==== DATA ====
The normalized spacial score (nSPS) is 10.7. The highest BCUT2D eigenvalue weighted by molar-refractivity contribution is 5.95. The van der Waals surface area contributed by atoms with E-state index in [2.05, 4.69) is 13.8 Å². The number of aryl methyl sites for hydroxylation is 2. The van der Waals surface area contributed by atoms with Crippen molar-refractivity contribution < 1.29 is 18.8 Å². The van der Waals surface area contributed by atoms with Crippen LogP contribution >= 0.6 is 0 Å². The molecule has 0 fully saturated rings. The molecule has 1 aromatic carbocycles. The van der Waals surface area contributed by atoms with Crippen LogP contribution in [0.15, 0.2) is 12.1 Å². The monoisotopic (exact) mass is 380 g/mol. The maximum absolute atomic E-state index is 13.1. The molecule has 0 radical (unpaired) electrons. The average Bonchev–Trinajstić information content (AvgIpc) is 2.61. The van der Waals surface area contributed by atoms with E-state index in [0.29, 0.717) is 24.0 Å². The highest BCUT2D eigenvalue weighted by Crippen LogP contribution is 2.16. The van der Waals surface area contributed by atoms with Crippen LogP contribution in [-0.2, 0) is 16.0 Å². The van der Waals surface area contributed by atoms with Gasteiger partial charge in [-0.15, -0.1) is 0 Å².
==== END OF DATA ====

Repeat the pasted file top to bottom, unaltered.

The normalized spacial score (nSPS) is 10.7. The highest BCUT2D eigenvalue weighted by molar-refractivity contribution is 5.95. The van der Waals surface area contributed by atoms with E-state index in [2.05, 4.69) is 13.8 Å². The number of aryl methyl sites for hydroxylation is 2. The van der Waals surface area contributed by atoms with Crippen molar-refractivity contribution < 1.29 is 18.8 Å². The van der Waals surface area contributed by atoms with Crippen LogP contribution >= 0.6 is 0 Å². The molecule has 0 fully saturated rings. The molecule has 1 aromatic carbocycles. The van der Waals surface area contributed by atoms with Crippen LogP contribution in [0.15, 0.2) is 12.1 Å². The monoisotopic (exact) mass is 380 g/mol. The maximum absolute atomic E-state index is 13.1. The molecule has 0 radical (unpaired) electrons. The average Bonchev–Trinajstić information content (AvgIpc) is 2.61. The van der Waals surface area contributed by atoms with E-state index in [0.29, 0.717) is 24.0 Å². The highest BCUT2D eigenvalue weighted by Crippen LogP contribution is 2.16. The van der Waals surface area contributed by atoms with Crippen LogP contribution in [-0.2, 0) is 16.0 Å². The van der Waals surface area contributed by atoms with Gasteiger partial charge in [-0.15, -0.1) is 0 Å².